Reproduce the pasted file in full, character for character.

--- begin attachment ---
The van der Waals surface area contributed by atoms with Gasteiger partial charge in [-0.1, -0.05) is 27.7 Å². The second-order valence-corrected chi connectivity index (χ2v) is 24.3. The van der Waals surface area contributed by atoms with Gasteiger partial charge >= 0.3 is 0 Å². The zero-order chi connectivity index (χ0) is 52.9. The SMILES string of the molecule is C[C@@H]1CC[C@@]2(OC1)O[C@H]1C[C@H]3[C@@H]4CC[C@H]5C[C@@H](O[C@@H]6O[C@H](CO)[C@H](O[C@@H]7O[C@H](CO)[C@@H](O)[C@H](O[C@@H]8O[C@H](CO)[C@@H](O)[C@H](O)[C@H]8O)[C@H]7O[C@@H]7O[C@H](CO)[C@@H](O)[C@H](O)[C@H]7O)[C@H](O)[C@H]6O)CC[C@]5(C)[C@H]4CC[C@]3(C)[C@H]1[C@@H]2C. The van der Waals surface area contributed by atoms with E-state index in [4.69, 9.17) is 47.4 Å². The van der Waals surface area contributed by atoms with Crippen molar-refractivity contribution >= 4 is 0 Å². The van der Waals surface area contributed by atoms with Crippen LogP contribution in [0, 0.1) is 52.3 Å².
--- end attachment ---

The van der Waals surface area contributed by atoms with Gasteiger partial charge in [-0.1, -0.05) is 27.7 Å². The second-order valence-corrected chi connectivity index (χ2v) is 24.3. The van der Waals surface area contributed by atoms with Gasteiger partial charge >= 0.3 is 0 Å². The zero-order chi connectivity index (χ0) is 52.9. The SMILES string of the molecule is C[C@@H]1CC[C@@]2(OC1)O[C@H]1C[C@H]3[C@@H]4CC[C@H]5C[C@@H](O[C@@H]6O[C@H](CO)[C@H](O[C@@H]7O[C@H](CO)[C@@H](O)[C@H](O[C@@H]8O[C@H](CO)[C@@H](O)[C@H](O)[C@H]8O)[C@H]7O[C@@H]7O[C@H](CO)[C@@H](O)[C@H](O)[C@H]7O)[C@H](O)[C@H]6O)CC[C@]5(C)[C@H]4CC[C@]3(C)[C@H]1[C@@H]2C. The van der Waals surface area contributed by atoms with E-state index in [4.69, 9.17) is 47.4 Å². The van der Waals surface area contributed by atoms with Crippen molar-refractivity contribution >= 4 is 0 Å². The van der Waals surface area contributed by atoms with Crippen LogP contribution in [0, 0.1) is 52.3 Å².